Design History: Modernism
‘Design History’ is our blog series sharing research staff at EWD have undertaken to inform our own projects and for the enjoyment of the world around us. We feel passionately that only by understanding our design heritage, can we successfully design for today. We have condensed our internal reports here and hope you find them enjoyable and informative.
Modernism is considered the most important new style or philosophy of architecture and design of the 20th century, which primarily rejected ornament and embraced minimalism. The style had an analytical approach the function of buildings, a strictly rational use of (often new) materials, structural innovation and the elimination of ornament.
Walter Gropius and Le Corbusier were the pioneers of the movement, with the latter having a profound impact on the design of many public housing schemes in Britain. In Britain, the term Modern Movement has been used to describe the rigorous modernist designs of the 1930s to the early 1960s.
Modern styles and concepts, by contrast, took root more quickly in commercial, industrial and residential architecture.
There are many early sources for modernism's ideology. Revolution in materials came first, with the use of cast iron, plate glass and reinforced concrete, to build structures that were stronger, lighter and taller. The cast plate glass process was invented in 1848, allowing the manufacture of very large windows.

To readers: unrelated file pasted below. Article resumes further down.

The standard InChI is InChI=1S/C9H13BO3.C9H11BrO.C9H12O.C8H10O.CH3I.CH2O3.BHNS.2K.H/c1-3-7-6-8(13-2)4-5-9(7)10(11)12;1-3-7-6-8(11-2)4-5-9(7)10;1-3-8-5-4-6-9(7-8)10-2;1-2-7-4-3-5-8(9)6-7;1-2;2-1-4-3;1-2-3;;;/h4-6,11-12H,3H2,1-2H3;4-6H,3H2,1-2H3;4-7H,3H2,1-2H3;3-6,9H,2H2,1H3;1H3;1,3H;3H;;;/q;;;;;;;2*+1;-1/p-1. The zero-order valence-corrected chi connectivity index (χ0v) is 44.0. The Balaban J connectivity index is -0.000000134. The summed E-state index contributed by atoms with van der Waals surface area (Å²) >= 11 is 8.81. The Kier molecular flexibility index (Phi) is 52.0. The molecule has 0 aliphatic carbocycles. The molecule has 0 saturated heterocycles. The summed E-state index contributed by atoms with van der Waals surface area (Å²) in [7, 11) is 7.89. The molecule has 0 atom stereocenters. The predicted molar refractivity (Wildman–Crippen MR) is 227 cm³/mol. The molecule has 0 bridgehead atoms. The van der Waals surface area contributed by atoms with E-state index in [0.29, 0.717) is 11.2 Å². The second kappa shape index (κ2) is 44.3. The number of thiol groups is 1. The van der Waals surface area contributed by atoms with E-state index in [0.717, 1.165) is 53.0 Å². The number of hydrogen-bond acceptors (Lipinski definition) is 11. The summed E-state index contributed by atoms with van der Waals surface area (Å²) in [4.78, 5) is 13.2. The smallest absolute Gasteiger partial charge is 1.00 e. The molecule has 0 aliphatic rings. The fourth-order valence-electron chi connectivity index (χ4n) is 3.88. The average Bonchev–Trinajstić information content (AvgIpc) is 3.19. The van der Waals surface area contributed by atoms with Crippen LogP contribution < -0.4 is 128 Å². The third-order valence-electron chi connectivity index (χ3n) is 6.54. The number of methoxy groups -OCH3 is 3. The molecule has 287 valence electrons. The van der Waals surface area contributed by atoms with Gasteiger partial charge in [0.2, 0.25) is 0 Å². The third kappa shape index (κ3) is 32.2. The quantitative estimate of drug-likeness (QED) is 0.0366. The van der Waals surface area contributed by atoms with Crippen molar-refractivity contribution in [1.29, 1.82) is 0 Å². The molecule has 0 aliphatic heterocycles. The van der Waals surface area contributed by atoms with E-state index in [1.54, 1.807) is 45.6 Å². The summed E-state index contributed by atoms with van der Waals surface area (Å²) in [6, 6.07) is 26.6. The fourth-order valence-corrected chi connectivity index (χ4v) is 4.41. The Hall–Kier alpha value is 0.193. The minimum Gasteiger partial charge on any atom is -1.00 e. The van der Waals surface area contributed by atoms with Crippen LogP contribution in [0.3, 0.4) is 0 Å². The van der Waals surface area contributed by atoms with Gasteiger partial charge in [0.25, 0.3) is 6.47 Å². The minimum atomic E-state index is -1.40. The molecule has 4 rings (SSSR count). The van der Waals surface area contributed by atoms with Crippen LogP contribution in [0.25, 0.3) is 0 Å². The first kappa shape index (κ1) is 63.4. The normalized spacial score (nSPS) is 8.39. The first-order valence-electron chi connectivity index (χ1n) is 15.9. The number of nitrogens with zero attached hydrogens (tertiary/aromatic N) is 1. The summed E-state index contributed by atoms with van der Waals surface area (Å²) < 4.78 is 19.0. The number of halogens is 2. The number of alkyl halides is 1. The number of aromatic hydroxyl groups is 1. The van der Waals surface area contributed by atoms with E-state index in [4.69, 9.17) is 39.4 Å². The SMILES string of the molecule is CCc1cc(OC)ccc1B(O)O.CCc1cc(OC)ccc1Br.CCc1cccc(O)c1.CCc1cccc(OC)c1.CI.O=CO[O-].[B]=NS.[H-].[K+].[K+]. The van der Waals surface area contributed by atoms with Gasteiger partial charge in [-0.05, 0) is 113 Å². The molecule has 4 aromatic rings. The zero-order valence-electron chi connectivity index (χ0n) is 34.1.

The Crystal Palace by Joseph Paxton at the Great Exhibition of 1851 was an early example of iron and plate glass construction, followed in 1864 by the first glass and metal curtain wall.
Another early source was the American architect Louis Sullivan, most famous for the phrase ‘Form follows function'. In principle, this meant that buildings should be designed so that the essential structure dictated the form, i.e. from the inside outwards.
The Viennese architect Adolf Loos believed that the decoration of functional objects was inefficient and wasteful. His manifesto, 'Ornament and Crime', became a key modernist text in which he argued that avoiding ornament was 'a sign of spiritual strength'.
Two European architects emerged who, above all others, would be most widely associated with the new modernist style. One of these was Walter Gropius, the leader of the Bauhaus in Germany. Gropius taught architects to reject historical orthodoxies and adopt the innovation new ideologies of modern industry.
The other was Le Corbusier, who took inspiration for his buildings and urban designs from modern engineering developments such as passenger jest and cruise liners. In his most famous book, 'Towards a New Architecture', he argued that a 'house is a machine for living in'.
Modernist architecture continued in various guises around the world, eventually being replaced as the dominant style by Postmodernism in the 1970s and 1980s.
What to look for in a Modernist building:
Asymmetrical and geometric forms, rectangular or cubist shapes
Components positioned at 90-degrees to each other and an emphasis on horizontal and vertical lines.
Visual expression of the structure rather than hiding structural elements